How do you practice if you work with trauma using Ayres’ theory, and how do you record what you do?

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Clinical Dilemma: The theory of Sensory Integration and how it is currently informing practice in young people with trauma. But what about Fidelity?

An interesting video about how this therapist is applying learning about sensory integration to inform her practice in young people with trauma. It is really important to the growing application of Ayres’ Sensory Integration in the field of trauma that we clearly define what we are doing and how we practice, how we work in a way that meets Fidelity or not. We need to describe what we do – and if it is according to Fidelity so that what we describe is clear – when is it the use of the theory of sensory integration to inform clinical reasoning and develop and implement sensory informed cognitive behavioural approaches and when is it Ayres’ Sensory Integration. This is an important and critical distinction. This does not mean either approach is not valid or useful – but just that we are clear about what we are delivering so our intervention and outcomes can be measured and reported clearly.

Can we use the assessments from ASI and then deliver sensory approaches, sensory strategies and not one to one therapy according to Fidelity to Ayres’ Sensory Integration? Yes, sometimes this is all we might be funded or able to do. It is the best we are able to offer given local resources, commissioning and geographical challenges.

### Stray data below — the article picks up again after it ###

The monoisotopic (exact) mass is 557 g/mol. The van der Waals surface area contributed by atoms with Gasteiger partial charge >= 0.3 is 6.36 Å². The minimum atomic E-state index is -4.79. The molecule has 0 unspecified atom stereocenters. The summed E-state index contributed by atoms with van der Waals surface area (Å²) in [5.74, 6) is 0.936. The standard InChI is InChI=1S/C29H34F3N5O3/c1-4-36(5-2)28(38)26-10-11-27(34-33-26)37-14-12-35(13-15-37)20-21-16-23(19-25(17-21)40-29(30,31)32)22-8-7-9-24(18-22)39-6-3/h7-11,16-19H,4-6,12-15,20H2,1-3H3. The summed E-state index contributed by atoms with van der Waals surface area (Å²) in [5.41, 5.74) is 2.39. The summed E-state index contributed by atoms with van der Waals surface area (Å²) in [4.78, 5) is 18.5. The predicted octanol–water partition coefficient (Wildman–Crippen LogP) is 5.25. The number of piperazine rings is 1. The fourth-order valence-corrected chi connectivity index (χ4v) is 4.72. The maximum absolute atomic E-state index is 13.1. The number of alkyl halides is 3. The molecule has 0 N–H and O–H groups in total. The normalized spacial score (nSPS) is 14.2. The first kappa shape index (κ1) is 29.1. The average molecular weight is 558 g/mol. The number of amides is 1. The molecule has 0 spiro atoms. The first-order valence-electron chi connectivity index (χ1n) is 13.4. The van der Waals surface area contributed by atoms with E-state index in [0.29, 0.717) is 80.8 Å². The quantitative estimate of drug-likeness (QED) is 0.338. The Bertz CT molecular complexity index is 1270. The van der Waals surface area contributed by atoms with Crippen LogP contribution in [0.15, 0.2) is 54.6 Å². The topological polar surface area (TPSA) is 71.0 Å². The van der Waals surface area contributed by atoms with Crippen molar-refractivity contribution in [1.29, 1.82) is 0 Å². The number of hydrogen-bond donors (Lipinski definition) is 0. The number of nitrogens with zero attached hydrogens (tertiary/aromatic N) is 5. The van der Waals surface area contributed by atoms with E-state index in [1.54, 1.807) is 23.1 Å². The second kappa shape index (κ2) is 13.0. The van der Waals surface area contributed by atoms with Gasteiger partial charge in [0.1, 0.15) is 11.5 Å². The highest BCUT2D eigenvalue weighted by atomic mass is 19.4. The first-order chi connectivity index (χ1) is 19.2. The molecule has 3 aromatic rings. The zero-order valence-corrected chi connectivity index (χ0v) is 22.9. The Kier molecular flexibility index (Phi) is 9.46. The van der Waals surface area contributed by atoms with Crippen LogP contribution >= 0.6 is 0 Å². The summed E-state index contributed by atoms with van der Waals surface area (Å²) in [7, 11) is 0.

I work with young people with trauma and I use Ayres’ Sensory Integration that meets Fidelity, but I can also sometimes only deliver consultation post assessment – but my strategies and clinical reasoning are deeply embedded in the theory of Ayres. When I do this the results can make a significant impact on the person’s ability to be safe, takes less medication or self-harm less, as my theoretical knowledge is sound and robust, grounded in current neuroscience and Ayres’ theory. Now we need the research to eveidence this way of working when funds and time is limited.

How do you practice if you work with trauma using Ayres’ theory, and how do you record what you do?

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When trauma occurs, the brain changes

Bessel A. van der Kolk M.D. is a clinical researcher who integrates developmental, neurobiological, psychodynamic and interpersonal aspects of the impact of trauma and it’s treatment. Learn a bit more from him about how perceptual changes happen because of trauma, and how this impacts on engaging with ordinary situations, focus as well as attention. Hear how this can impact on someone’s sense of self.